With credit laws differing from market to market, you would have to consider how to navigate and build an international card programme. In the UK, financial authorities such as the FCA and Company House UK will be your go-to check in point. Equally, each country will have their own institutions.
For example, there’s the European Financial Regulator Authority, Dubai Financial Services Authority and the Federal Financial Services Authority (BaFin) – each specialising in the rules and regulations for their independent regions.
If you’re an electronic money institution (EMI), as opposed to a ‘bank’ fintech, you will need a liquidity provider to fund scheme settlement and payment to the retailer as client funds still need to cover the full balances held.
When it comes to selecting a liquidity provider, there are many factors to consider.
Verifying the trust worthiness of the LP is one but agreeing on their offerings is another; do they offer diverse liquidity options, segregated accounts for additional protection and offer 24/7 support? Again, the selection process would need to adhere to official regulations – which will differ depending on geographical location.
As with any additional service you provide to your customers, you need to understand how you’re generating income before you use resources to implement new systems.
There are several different factors to consider including: will it be a retailer specific offering, and if so, who would you work with? Will there a limit to the spend or alternatively, a minimum transaction value?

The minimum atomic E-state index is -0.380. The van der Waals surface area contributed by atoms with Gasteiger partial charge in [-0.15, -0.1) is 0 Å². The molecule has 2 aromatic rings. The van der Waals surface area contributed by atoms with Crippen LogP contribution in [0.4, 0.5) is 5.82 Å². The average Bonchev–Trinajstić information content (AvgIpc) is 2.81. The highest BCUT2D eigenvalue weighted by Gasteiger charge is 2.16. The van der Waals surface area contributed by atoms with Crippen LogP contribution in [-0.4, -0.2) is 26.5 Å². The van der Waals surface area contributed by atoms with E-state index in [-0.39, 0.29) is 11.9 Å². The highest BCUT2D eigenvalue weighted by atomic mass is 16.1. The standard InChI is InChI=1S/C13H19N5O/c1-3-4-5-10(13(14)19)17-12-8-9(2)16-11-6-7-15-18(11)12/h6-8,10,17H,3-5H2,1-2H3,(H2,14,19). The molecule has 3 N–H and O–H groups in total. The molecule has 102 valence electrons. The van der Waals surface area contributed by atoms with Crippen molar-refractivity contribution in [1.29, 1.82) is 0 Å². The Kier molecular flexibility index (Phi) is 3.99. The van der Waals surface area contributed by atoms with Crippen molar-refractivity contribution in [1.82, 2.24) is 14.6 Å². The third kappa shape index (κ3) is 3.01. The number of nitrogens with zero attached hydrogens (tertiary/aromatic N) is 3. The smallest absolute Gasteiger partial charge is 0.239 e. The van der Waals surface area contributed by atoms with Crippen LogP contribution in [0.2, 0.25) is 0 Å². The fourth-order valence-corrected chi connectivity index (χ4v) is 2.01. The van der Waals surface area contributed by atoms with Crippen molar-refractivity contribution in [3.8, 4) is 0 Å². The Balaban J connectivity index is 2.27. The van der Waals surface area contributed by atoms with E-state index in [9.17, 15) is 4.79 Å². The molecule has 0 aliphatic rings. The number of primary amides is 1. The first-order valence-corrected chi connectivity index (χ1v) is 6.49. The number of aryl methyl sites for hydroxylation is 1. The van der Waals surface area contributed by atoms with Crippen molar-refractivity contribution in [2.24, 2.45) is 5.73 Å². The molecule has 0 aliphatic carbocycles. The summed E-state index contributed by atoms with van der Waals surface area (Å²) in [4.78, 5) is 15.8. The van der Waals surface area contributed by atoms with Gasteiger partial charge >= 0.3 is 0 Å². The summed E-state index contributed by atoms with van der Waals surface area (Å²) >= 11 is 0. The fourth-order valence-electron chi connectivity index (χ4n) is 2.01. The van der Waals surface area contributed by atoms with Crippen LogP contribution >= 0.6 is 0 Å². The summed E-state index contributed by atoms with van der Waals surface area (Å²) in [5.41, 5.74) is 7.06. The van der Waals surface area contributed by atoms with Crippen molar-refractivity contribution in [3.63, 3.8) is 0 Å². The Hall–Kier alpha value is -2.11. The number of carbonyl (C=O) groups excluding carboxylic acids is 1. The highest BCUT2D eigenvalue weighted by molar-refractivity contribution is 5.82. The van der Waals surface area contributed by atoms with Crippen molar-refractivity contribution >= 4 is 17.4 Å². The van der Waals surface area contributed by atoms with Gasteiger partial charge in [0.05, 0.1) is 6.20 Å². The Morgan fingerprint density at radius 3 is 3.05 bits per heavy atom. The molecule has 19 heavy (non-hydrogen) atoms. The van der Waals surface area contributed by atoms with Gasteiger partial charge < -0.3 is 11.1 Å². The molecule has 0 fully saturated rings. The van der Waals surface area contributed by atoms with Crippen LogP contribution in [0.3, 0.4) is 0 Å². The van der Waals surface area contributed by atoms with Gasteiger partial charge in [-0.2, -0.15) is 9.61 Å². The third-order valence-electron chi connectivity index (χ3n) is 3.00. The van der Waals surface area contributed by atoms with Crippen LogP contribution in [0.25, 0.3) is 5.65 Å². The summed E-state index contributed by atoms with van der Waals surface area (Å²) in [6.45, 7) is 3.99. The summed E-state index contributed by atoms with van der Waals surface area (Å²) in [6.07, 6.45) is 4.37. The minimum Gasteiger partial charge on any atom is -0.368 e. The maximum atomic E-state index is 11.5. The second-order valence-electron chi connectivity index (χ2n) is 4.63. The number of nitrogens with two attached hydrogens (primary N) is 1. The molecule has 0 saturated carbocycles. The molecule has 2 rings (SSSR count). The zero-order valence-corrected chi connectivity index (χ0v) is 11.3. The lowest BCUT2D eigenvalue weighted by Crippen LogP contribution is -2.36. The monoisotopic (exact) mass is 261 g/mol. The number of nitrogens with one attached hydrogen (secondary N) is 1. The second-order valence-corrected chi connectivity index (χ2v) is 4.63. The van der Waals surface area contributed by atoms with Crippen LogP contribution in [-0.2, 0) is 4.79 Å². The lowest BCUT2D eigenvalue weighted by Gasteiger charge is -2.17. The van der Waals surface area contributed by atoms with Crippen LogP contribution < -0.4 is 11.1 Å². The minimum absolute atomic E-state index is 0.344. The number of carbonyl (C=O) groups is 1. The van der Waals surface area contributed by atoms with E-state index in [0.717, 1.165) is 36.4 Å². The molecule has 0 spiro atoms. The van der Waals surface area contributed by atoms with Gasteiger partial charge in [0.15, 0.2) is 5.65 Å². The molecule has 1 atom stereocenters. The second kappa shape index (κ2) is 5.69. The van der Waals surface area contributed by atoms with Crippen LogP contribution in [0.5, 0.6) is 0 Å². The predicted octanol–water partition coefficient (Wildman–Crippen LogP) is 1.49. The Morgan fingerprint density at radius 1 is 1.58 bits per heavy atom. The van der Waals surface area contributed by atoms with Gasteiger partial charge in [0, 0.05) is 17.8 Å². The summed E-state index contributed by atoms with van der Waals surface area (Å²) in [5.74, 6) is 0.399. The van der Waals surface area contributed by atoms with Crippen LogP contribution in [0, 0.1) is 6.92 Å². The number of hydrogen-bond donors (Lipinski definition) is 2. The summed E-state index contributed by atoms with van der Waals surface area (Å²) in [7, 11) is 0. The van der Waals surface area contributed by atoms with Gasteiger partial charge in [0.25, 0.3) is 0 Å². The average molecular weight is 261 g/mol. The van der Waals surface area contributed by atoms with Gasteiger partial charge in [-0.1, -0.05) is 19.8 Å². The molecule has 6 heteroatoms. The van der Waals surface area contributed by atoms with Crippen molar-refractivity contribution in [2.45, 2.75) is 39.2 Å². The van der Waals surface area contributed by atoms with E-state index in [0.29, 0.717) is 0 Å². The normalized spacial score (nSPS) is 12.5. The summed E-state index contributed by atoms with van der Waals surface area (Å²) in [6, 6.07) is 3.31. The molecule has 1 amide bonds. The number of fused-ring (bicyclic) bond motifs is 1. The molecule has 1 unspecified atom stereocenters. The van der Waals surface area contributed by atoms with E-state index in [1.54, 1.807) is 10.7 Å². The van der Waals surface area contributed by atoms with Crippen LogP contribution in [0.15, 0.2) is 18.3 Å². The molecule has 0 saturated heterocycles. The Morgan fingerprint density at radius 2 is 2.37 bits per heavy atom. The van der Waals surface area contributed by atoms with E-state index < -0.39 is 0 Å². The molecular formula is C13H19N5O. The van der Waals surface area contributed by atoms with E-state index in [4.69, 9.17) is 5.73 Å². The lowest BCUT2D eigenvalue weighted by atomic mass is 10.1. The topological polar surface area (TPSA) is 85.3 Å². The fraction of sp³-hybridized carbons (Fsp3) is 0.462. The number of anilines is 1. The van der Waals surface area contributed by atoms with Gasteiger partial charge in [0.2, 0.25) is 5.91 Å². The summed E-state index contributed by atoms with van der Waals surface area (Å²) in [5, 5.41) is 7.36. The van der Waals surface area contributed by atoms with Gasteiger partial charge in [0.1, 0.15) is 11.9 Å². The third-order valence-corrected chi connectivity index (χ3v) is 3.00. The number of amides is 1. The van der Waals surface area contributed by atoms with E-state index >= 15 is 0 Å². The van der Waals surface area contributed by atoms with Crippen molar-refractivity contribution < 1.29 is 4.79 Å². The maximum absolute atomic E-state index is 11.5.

The likes of Klarna already have a badge of credibility, and they are gaining new customers all the time through the increasing number of retailers working with them.
The shape of your offering really depends on the investment involved vs. potential income and likely take-up among existing customers.
Despite BNPL providers being seen by many consumers as the good guys in the credit and lending space, there is no denying that certain providers have caught the attention of the media in a negative way.
In contrast, we’ve seen various news cycles and legislative change focused on payday lenders which encouraged consumers to get into bad debt, so any adverse press about credit has meant some people are more cautious than ever about the protection and regulation currently in place.
The FCA guidance on financial promotion will be a top consideration when thinking about adding BNPL to your offering. This has been especially prominent since the Woolard review, which highlighted the requirement for new rules to be put in place.
There are different sensitivities around how you communicate credit related offerings, and as mentioned in my response to a past question on marketing pitfalls, there is always groundwork to be done to ensure that all members of your team, from product to promotions, understand the practical requirements that come with responsible financial promotions.
As with adding any other service or offering, you will always need to consider whether the investment would work for you.
How can you differentiate your offering from other competitors, where will you generate income from and who do you need to partner with? All these questions determine whether the BNPL will help your business to grow.
However, as always, your customer base is a big determining factor in your BNPL project, as you are ultimately working to solve their solutions – which, when done right, will only increase loyalty to your business.
BNPL services are taking the world by storm and the ease of their use is only further encouraging shoppers and businesses alike to adopt this offering.
Luckily, this means that it’s prime time for fintechs to get in on the action. With an endless number of opportunities that are yet to be explored, considering your move into this space is better done sooner than later, to maximise the rewards on offer.